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It was yet another very tough weekend for the winter wheat crop in the southern Plains.
Heat returned with a vengeance on Saturday, as highs that day reached 90 or higher for southern Kansas southward and more records were set (probably most notable was a 100 degree reading that day at Childress).
It was much cooler yesterday, but winds that were strong on Saturday stayed just as strong (or stronger) for Sunday. Amarillo had two straight hours yesterday with winds speeds sustained at over 40 miles per hour with wind gusts to over 55 miles per hours (with the resultant blowing dust reducing the visibility there to just three miles).
Weekend weather, when combined with what was seen earlier last week, should lead to deteriorating winter wheat crop ratings for especially Oklahoma and Texas for this afternoon's report from the USDA.
Heat like we saw over the weekend is not going to be seen again this week, but temperatures are still going to be running modestly above normal for the next few days with some places in the far south pushing 90 degrees by Wednesday.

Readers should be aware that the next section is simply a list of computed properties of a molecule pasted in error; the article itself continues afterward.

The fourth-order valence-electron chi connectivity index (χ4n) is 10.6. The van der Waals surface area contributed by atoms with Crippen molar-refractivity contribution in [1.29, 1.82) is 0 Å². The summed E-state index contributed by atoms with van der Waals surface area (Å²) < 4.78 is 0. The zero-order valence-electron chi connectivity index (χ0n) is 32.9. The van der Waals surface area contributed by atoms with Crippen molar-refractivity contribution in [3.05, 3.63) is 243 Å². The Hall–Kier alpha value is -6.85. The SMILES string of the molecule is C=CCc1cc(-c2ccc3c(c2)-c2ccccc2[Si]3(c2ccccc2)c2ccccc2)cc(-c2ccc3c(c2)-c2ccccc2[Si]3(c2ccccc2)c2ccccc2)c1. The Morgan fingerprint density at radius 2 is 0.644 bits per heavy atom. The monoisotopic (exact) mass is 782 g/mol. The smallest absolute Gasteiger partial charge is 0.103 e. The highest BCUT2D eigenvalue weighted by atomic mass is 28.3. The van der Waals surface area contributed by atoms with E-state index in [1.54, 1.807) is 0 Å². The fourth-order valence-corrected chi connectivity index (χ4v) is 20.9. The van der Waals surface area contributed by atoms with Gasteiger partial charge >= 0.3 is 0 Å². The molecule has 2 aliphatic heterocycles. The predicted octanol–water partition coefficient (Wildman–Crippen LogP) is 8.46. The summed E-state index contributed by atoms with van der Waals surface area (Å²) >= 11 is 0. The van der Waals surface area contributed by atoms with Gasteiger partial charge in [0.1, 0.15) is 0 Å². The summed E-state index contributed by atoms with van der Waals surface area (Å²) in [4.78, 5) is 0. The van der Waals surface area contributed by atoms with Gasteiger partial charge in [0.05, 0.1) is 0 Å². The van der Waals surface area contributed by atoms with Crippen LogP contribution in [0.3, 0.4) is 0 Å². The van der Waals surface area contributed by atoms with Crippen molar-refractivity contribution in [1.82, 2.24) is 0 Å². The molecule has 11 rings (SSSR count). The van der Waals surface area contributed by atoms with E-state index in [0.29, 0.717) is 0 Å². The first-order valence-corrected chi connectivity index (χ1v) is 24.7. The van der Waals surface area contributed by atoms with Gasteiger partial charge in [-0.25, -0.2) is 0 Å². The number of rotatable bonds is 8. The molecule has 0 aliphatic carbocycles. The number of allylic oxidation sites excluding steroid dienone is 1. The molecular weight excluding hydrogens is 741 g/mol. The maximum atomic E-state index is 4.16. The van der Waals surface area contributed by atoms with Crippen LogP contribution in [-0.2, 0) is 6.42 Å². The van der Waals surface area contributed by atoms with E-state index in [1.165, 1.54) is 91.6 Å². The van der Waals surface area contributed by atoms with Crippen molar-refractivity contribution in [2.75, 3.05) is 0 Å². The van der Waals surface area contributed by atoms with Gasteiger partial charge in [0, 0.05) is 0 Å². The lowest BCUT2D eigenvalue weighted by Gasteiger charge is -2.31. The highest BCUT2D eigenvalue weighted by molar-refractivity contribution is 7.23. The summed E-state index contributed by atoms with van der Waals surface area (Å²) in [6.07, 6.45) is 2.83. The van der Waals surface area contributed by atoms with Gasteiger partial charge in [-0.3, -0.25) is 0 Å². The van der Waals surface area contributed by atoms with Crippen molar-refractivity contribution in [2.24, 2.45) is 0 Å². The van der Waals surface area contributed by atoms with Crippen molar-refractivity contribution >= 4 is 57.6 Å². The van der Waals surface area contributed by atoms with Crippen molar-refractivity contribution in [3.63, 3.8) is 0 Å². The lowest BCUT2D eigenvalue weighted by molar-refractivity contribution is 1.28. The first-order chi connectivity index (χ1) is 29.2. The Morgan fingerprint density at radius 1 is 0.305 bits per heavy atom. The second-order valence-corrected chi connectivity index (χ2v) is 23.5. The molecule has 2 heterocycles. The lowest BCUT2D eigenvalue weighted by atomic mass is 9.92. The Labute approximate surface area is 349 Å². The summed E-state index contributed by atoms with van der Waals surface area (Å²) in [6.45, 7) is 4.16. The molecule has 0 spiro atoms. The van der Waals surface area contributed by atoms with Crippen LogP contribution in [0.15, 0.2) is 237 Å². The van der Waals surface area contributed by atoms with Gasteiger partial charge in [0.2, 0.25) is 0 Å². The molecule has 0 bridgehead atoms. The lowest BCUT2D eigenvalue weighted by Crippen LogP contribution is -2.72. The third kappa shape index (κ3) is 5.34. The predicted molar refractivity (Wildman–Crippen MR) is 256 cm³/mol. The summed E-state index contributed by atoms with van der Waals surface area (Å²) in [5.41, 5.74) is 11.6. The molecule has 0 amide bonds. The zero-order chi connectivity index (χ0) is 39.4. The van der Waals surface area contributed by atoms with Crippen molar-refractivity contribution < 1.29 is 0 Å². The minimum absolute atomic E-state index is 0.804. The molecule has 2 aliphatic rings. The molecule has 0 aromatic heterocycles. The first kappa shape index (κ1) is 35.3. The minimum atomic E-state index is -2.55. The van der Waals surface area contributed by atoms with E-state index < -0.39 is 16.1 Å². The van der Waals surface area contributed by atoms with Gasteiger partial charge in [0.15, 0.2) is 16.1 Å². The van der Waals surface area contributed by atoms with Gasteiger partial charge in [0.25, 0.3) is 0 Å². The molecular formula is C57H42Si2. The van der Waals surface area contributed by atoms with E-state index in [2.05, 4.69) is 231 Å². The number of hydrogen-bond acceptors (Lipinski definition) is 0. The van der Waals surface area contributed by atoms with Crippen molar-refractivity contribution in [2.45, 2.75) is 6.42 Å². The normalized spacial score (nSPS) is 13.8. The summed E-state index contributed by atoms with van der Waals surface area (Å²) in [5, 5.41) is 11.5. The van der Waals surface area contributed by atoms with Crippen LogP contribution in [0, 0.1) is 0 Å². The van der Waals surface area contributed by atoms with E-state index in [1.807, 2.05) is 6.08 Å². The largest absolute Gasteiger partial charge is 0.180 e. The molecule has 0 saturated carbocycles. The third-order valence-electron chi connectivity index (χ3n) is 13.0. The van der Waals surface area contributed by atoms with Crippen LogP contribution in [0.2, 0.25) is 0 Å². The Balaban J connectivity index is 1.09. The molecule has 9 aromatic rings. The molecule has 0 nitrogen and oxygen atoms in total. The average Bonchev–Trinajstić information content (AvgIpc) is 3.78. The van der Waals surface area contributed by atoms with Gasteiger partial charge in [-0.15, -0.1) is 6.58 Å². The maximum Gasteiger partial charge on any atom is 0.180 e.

The rainfall chances in this area for this work-week period look poor, with anything that falls being very light and likely nothing at all for southwestern Kansas southward. There is reason to be optimistic though about precipitation chances for the second-week of the two- week forecast. Details in how that plays out still need to be determined, but at least normal amounts of rain look possible in that time frame throughout the hard-red winter wheat belt.
If that rain does arrive, it will be up to the grain markets to determine if that rain is in time to really help winter wheat prospects, or is simply enough to moisten soils enough for farmers in the southern Plains to plant another crop in place of abandoned winter wheat acreage.
For Midwest corn planting operations, the forecast is certainly going to take a big turn for the worse late this week and beyond. Widespread rain will start to fall by no later than Thursday, and cold air working in with that storm will probably mean significant snow accumulations in parts of the northwestern Corn Belt for Friday and Saturday. Temperatures will be staying below normal for the 6-10 and 11-15 day time frames with more substantial amounts of moisture for those periods as well.
Freese-Notis Weather, Inc. Des Moines, Iowa Copyright 2011 - All Rights Reserved